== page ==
The political reform movement in the UK is at a bit of a turning point at the moment. Fresh from a flop of a referendum on voting reform, it’s time to regroup and choose the next battle. To be honest, it was always going to be this way. The vote on AV was a win/win for anti-reformers. If it passed, they got away with a voting system that was marginally better, but still hugely in their favour. They’d work with it, and use it as an excuse to avoid the more radical changes. If AV was rejected, they could take it as a political mandate to bury the whole idea of voting reform for another generation. In short, a vote on AV was a politically ingenious and utterly craven offer.
But that’s now water under the bridge. The public wasn’t interested in voting reform, the media backed the wrong side, and the status quo of the political elite prevailed. Although there’s a plucky No to Av, Yes to PR campaign, there’s little point in flogging that dead horse right now. So what’s next for the political reformers, of which I am one?
Well, where to start? Britain has a rich democratic tradition, but it is deeply interwoven with the class system and the arcane traditions of old money and power. The first place to start is the home of that power, the House of Lords. Labour made a start on Lords reform, but swapped hereditary peers for political appointees, which is in my book actually less democratic. Everyone except the Lords agrees that it needs to an elected second chamber. With supporters across all the parties, this is only a matter of time.
A second avenue for reform is the right to recall. My constituency is Luton South, and our last MP was a casualty of the MPs expenses scandal. Shamed and discredited, she simply vanished from view. Letters weren’t answered, drop-ins stopped. The official line was that she was signed off with stress, but a BBC TV sting caught her offering her services to a lobbying group. You can imagine the local front papers, as our AWOL member of parliament appeared hale and hearty on TV, looking for alternative lines of income. The Labour party had already barred her from running, then sacked her, but she was still our MP. There was no way to strip away that position, leaving Luton South unrepresented in parliament for the best part of a year.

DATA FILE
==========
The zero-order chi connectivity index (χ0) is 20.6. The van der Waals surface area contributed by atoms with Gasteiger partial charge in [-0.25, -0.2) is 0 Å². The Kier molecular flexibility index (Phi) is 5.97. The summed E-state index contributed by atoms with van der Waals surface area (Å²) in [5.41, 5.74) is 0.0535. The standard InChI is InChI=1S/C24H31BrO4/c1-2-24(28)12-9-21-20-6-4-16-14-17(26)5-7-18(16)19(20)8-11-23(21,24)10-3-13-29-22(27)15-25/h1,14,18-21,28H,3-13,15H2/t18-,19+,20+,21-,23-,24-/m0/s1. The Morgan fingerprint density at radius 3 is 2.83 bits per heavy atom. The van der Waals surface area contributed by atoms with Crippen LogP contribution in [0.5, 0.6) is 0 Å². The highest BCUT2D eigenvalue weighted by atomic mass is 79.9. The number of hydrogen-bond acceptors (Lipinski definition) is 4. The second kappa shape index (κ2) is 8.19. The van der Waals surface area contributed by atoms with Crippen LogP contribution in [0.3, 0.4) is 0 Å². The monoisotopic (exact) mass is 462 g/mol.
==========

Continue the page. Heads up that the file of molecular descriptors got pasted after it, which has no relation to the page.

The right of recall was in all three main party manifestos, and it has support across the political spectrum. It is constitutional and it has international precedent. (Eighteen US states have it, and it was the recall of Governor Gray Davis in 2003 that saw Arnold Schwarzenegger gain office.) The only things to work out are the reasons for a recall. Would it require proven wrong-doing, or is a failed promise enough? And how would you administer it at the constituency level? Iron out these details and draw up a viable plan, and this is a entry in the history books waiting to be written.
Those are the easy ones. Votes for prisoners is a non-starter right now. Changing parliamentary procedures has met stony silence. A written constitution is unlikely to fire up the public, and lowering the voting age wouldn’t get past the tabloid’s youth phobia. So let’s leave all of those for the time being, and come back to them later.
We’ll get there. Reformers stand in a long line of hard-won but essential steps. From the Anglo-Saxon wittengamot to the Forest Law, to the Magna Carta onwards, greater participation is what we do. None of them have been easy victories, and there are always vested interests. But history is on the side of the reformers.
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